Twitter unveils first advertising plans for promotional tweets

Twitter is to allow advertising on its site for the first time, the social networking site said as it finally revealed plans for making money from its exponential growth.

'Promoted tweets' will appear at the top of keyword search results on from today, in a move similar to Google's wildly successful sponsored links.

Later Twitter plans to extend this to the stream of posts individual users see when they log on.

Twitter co-founder Biz Stone, right, said promoted tweets which fail to resonate with users would 'disappear'

Twitter co-founder Biz Stone, right, said promoted tweets which fail to resonate with users would 'disappear'

Co-founder Biz Stone said the tweets will have to 'resonate with users'. If users did not interact with them by replying, 'favoriting' them or retweeting them, the posts would 'disappear'.

The promoted posts will be 'ordinary Tweets that businesses and organisations want to highlight to a wider group of users'.

They will be written by the advertisers in Twitter's usual 140 characters per entry. Only one such post will appear on a search results page, and only if it contains the keyword.

Among its first advertisers, Twitter has signed up big names including Best Buy, Virgin America and Starbucks, The New York Times reported.

Not surpisingly, the announcement was among the most hotly discussed topics of today. 'Good days are over,' tweeted KaterinaAt.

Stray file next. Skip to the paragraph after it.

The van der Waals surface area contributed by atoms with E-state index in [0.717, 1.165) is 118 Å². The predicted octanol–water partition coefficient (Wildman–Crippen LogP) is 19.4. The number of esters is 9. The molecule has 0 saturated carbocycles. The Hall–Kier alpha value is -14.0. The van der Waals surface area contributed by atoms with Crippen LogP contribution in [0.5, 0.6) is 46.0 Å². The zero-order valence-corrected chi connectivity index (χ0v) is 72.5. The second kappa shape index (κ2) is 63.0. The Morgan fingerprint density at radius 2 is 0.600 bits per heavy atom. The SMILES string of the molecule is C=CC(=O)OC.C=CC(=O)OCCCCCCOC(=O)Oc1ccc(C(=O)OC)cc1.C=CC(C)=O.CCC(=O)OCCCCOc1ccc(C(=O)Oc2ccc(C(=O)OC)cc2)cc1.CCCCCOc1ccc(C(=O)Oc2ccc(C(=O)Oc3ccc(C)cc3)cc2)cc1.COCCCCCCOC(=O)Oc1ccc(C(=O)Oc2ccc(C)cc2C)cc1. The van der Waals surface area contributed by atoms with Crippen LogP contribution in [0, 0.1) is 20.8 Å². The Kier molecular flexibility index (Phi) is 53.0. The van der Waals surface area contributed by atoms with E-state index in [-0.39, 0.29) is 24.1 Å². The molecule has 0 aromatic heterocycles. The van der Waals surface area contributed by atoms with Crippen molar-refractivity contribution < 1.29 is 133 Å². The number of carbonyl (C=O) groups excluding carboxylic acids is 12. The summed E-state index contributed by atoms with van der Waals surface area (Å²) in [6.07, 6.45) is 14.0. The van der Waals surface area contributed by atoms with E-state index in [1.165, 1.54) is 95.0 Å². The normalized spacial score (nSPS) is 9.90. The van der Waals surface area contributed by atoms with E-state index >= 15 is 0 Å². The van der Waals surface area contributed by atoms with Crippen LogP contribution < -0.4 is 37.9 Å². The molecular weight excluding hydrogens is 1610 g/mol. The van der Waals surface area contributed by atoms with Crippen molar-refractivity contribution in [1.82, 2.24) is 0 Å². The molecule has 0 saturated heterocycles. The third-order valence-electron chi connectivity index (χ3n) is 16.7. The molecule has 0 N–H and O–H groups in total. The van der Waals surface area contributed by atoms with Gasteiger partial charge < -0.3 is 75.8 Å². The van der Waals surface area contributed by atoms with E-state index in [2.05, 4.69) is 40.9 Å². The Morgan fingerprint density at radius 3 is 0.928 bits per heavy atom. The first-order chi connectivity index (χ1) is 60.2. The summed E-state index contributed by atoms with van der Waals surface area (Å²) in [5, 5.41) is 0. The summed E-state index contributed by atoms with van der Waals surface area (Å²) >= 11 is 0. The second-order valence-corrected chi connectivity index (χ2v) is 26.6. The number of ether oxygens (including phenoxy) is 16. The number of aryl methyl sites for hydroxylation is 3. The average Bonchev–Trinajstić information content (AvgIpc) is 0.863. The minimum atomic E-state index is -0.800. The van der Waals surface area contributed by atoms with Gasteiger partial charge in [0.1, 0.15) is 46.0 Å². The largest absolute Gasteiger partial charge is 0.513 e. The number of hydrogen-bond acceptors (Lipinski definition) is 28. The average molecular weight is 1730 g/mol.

'Seems like it won't be too intrusive,' wrote Avatar1_normal, while j_armitage added: 'It had to happen.'

Latest figures from comScore show Twitter - which started up more than two years ago - had 22.3million unique users in March.

That excludes millions more who access the service through third-party web and smartphone applications such as TweetDeck.

But it has bene slow to publish plans on how to monetise the traffic. Twitter, a privately held company, does not report earnings, but its website says: 'While our business model is in a research phase, we spend more money than we make'.

Facebook, by comparison, is expected to make about $1 billion in revenue this year from demographically targeted advertising based on profiles of its 400million users.

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